Madeira, José and Ferrer Gijón, Mercedes and González de Vallejo, Luis I. and Andrade, César and Conceição Freitas, Maria da and Lomoschitz Mora-Figueroa, Alejandro and Hoffmann, Dirk L.
Agaete revisited: new data on the Gran Canaria tsunamiites..
In: "8th EGU General Assembly", 11/04/2011 - 14/04/2011, Viena, Austria. ISBN 1607-7962. p. 13408.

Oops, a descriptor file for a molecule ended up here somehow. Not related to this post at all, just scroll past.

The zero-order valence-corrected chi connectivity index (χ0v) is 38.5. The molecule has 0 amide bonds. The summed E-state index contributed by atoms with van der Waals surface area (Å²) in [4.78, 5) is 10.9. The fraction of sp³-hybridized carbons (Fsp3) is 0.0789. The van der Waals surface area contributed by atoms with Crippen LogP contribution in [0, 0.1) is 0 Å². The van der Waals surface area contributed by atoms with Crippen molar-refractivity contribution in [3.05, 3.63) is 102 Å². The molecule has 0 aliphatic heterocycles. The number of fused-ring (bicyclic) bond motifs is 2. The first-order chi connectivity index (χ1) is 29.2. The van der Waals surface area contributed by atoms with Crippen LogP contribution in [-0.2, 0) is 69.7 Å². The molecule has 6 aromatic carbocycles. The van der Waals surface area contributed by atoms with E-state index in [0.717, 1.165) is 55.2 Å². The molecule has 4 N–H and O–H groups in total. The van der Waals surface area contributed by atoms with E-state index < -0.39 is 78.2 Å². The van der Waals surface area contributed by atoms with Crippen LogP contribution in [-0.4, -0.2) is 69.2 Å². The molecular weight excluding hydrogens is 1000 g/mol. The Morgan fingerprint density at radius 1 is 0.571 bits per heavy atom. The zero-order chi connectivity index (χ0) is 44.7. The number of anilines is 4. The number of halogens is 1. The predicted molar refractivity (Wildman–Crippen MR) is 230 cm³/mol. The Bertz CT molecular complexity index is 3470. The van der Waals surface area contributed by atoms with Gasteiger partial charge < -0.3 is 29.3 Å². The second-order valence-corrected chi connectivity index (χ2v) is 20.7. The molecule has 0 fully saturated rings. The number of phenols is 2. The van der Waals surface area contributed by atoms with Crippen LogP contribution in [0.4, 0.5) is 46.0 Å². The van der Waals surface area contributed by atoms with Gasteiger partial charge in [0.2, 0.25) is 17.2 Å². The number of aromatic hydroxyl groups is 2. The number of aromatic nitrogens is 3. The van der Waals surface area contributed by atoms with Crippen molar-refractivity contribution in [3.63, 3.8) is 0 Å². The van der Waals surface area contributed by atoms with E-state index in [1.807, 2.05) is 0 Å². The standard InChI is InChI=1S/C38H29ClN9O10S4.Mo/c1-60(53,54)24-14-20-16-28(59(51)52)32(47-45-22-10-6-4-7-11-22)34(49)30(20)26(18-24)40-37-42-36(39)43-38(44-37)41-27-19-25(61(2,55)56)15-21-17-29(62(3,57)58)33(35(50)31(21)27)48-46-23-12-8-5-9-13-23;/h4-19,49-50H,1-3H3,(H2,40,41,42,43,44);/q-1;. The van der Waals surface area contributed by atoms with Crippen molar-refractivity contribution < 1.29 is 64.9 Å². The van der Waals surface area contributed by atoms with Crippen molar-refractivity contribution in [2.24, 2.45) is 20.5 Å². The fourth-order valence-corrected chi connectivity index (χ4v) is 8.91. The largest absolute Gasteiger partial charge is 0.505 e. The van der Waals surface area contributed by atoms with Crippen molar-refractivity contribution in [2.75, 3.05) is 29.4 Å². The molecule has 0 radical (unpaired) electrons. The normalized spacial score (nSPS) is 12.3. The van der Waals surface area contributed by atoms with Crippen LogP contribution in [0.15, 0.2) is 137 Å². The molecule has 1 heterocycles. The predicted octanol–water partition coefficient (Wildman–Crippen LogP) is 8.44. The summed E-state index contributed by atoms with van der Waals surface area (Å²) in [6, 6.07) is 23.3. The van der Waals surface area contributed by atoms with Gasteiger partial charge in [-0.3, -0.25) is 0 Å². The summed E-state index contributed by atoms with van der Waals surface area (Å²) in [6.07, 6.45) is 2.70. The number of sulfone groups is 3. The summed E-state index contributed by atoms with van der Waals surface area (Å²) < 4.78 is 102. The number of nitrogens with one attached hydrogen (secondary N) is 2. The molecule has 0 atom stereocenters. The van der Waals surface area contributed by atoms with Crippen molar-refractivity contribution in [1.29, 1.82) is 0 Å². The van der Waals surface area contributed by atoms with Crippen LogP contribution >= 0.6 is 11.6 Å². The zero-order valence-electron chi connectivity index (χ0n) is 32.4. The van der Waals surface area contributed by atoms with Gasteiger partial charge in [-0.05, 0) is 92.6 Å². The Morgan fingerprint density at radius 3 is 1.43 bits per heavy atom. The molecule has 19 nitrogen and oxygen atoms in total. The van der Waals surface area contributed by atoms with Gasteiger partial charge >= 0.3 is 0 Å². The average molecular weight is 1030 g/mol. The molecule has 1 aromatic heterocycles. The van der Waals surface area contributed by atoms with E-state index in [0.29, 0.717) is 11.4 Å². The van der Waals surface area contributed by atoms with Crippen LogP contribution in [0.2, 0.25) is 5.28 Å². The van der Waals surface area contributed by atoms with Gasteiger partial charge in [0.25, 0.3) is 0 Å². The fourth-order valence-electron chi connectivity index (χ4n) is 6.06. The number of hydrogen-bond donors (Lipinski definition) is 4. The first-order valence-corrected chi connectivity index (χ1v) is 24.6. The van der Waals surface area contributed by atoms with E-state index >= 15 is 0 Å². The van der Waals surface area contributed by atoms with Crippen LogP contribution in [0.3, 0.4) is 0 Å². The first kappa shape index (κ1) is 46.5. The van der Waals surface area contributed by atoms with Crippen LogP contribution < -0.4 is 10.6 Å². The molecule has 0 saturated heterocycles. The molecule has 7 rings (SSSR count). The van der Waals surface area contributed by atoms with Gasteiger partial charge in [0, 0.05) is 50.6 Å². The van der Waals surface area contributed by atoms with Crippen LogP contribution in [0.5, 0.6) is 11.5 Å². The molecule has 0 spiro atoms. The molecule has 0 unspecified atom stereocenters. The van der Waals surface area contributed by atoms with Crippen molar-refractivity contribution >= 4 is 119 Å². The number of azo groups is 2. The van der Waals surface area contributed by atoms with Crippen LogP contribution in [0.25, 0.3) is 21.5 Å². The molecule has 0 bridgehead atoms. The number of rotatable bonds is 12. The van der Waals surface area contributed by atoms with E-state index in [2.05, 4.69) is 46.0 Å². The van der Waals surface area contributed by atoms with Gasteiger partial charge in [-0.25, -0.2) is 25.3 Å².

The tsunami deposits of the valley of Agaete (Pérez-Torrado et al., 2006), north-western Gran Canaria, attributed to the Guimar flank collapse in Tenerife, have been revisited and new data are presented here. Besides the occurrences reported by Pérez-Torrado et al. (2006) a new outcrop was found and named “La Ruina” (at 28º 05’ 47,41” N; 15º 41’ 52,04” W; 71 m asl). The above-mentioned authors suggested the possibility that more than one marine conglomerate deposit could be present in the outcrops of “Llanos de Turmán” and “Berrazales”. At “La Gasolinera” and “La Aldea 1” the conglomerates are formed by a single layer representing one depositional event; at “La Aldea 2”, the conglomerates are composed of two layers directly contacting with each other, but evidence of a time hiatus between them was not found. Although the hypothesis of stacking of two depositional units within the same episode versus deposition of two distinct layers in different time-moments is debatable at the present state of knowledge, the first possibility is favoured. The field evidence at “Llanos de Turman” and “Berrazales” unquestionably shows that terrestrial sediments (colluvia; paleosols) are present and separate two marine conglomerate deposits, indicating that at least two distinct tsunami inundations are needed to explain the stratigraphy. However, at the new “La Ruina” outcrop, besides the two deposits mentioned above, a third and older marine conglomerate was found, clearly separated in time from the ones cited above. The existence of marine conglomerates emplaced in different moments is evidenced by the occurrence of intercalated paleosols, colluvia and other subaerial materials, implying significant time intervals between the emplacement of marine conglomeratic layers. A number of gastropod operculae from the tsunamiites were sent for U-Th dating to try to further constrain the age span of these deposits. The field evidence presented above shows that the emplacement of the deposits is related to, at least, three tsunami events. The lateral correlation between different outcrops is difficult due to variable number of deposits in each outcrop, lateral discontinuity and variability, and to compositional and textural similarity between distinct tsunami sediments. The occurrence of three Pleistocene tsunami deposits in the same area points to a relatively high frequency of tsunamis (generated by landslides, surface rupturing earthquakes, fast entry of voluminous volcanic deposits into the sea or large submarine eruptions). It is possible that this recurrence of tsunami inundations may reflect multiple-phased landslides responsible for the mega-landslide scars prominent in the geomorphology of the neighbouring island of Tenerife. This is a contribution from project “Estabilidad de los edificios volcánicos en Canarias: análisis de los factores geológicos, geomecánicos y paleoclimáticos. Aplicación a los flancos N y S de la isla de Tenerife” financed by MCT, Spain.